The third principle is "leadership" which means recognizing any spiritual idols of self, and learning to lead by providing appropriate responses that are biblical, accountable, and sacrificial. This principle also involves learning to fulfill our God-given duty and not be enslaved by self-love or personal selfish desires. Leadership means caring for the flock, like a Shepherd for the sheep. This section can be really hard to read for leaders, emotionally speaking. It is a chapter for serious self-examination for moral failure, immaturity, failing God's expectations of us, personality differences that fail to honour God, and many more. The authors warn us against four dangerous and harmful kinds of leaders. Failed leadership has often lost sight of the main purpose of being a leader. They adopt a "hired-hand" mentality that forgets the holy duty in favour of one's position and status. They lack leading by example. They have no long term vision. Most importantly, a leader needs to lead by following Christ. This leads on naturally to seeking out accountability to one another.

The fourth principle is "biblical response." Though this has been interspersed among the earlier three principles, this principle has to do more with the whole church, together. It is the summary, the ultimatum of the church. It means confessing to one another our wrongs, our sins, and our unforgiveness. It means forgiving one another unreservedly. It means loving even those, our harshest critics. This fourth principle is demonstrated through overlooking one another's weaknesses, being reconciled to one another, willing to negotiate for the better of the Church, desire to mediate or be a part of the mediation process, and to be willing to be accountable to one another, even to our worst of friends. For more serious, we may need to seek arbitration help.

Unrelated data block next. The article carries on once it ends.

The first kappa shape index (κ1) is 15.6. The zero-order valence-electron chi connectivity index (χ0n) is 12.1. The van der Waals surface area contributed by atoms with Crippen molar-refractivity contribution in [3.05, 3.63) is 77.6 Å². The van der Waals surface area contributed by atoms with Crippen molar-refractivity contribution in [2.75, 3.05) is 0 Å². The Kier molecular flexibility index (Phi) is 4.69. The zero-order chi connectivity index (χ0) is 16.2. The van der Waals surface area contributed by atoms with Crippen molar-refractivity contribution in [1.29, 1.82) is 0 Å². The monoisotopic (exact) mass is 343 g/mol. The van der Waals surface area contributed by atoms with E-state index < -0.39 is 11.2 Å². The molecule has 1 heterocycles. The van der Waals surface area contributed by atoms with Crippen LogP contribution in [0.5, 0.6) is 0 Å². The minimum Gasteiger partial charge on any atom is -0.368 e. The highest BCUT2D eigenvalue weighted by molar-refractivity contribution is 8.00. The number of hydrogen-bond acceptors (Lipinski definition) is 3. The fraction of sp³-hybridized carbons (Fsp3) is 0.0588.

My Thoughts

There are many goodies and tips to take away from this book. I like the 4Gs of Peacemaking:

  1. Glorify God: focus on our purpose
  2. Get the log out of your eye: resist judging
  3. Gently restore: inner reflection
  4. Go and be reconciled: outer action

I also like the frank manner in which the conflicts are approached, like the "slippery slope" responses, the case studies of LCC, and the four promises of forgiveness. The authors do not mince their words when it comes to grabbing the bull of conflicts by the horns.  They know that letting the bull loose is risking the fragile glassware and china in the shop. Once broken, it may never be repaired. The key is redeeming in the light of God's Word, God's love, and God's direction. Far too many leaders say and think all the right ideas, but fail to put them adequately into practice. This book takes away any excuse not to practice forgiveness. It restores the need for us to recollect God's perspective. It sharpens our need for discernment. It increases the importance of leadership by example. It boldly calls for a biblical responses as individuals as well as as a body. Very importantly, conflicts are here to stay, which is why it is critical to cultivate long term character change instead of short-term magic steps. The former grows in loving growth while the latter treats conflict management like a disposable diaper. The problem with diapers is that it forgets that babies poo/urinate all the time. If conflicts are never ending, make sure our works of redeeming church conflicts never end as well.

Peacemaking is not a one-off project. It is a life-long endeavour. As long as sinful people are around, be prepared for conflicts. As long as love is present, there is hope for redeeming church conflicts. As long as we let God be at the center of all our lives, grace will be present abundantly. This book is a bridge to help readers see exactly that.

Rating: 5 stars of 5.


"Book has been provided courtesy of Baker Publishing Group and Graf-Martin Communications, Inc. Available at your favourite bookseller from Baker Books, a division of Baker Publishing Group".